The most riveting moment in the interview [with Prince Andrew] came at the very end. The Prince, finally acknowledging Epstein’s deeds, said, “Do I regret the fact that he has quite obviously conducted himself in a manner unbecoming? Yes.” Maitlis immediately dispensed with the inappropriate euphemism. “Unbecoming? He was a sex offender,” she replied, forcing the Prince to reckon with the brute fact. Being challenged: Prince Andrew must have found that experience unsettling and unfamiliar—even further from his rarefied experience than eating pizza, taking selfies, and recognizing the personal autonomy of members of the serving class, those people passing through whom one doesn’t need to notice.
The Citizen reports this morning that Parliament has done an about-turn and launched a “desperate” last-minute bid against a Johannesburg businessman’s urgent High Court interdict application against disbanding the Scorpions.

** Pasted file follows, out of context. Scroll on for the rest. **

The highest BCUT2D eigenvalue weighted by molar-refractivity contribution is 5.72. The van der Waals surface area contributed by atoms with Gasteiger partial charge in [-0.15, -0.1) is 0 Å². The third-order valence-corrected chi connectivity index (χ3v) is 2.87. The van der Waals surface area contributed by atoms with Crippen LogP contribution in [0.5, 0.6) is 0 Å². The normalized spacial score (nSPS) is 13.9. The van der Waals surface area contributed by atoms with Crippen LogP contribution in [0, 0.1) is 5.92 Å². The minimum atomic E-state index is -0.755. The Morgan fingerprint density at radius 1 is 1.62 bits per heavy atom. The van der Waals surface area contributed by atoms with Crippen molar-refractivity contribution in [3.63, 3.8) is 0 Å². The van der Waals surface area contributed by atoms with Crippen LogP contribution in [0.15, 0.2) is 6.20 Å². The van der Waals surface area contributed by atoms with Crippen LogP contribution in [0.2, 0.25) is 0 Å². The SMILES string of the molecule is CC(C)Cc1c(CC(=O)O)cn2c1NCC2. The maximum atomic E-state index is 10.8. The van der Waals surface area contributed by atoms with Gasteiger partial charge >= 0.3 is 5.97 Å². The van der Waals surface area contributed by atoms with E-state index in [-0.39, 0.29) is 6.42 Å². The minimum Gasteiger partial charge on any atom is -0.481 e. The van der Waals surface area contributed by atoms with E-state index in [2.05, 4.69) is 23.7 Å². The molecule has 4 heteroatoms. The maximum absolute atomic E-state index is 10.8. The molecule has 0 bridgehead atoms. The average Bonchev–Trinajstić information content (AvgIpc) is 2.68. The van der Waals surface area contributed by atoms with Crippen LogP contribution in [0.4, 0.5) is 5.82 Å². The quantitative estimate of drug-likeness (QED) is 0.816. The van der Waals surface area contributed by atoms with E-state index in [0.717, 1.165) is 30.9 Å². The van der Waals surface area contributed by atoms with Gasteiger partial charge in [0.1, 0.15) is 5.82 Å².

Speaker of Parliament Baleka Mbete and National Council of Provinces chairman Johannes Mahlangu filed affidavits with the Pretoria High Court on Monday, asking to present their case if Glenister intends to interdict Parliament.
From what I hear from lawyers and going on what was said in the media, it might well be that Mbete has gotten wind that the Court will rule against the government and the ANC leadership in Parliament is now trying to stop this from happening.
If the court rules in favour of the Johanneburg businesman it would be truly a legal bombshell. The judge will become the hero of the chattering classes and the villian of the new ANC eladership. Thing is, it is the same judge who acquitted Jacob Zuma on rape charges so vilifying him might be awkward.BACK TO TOP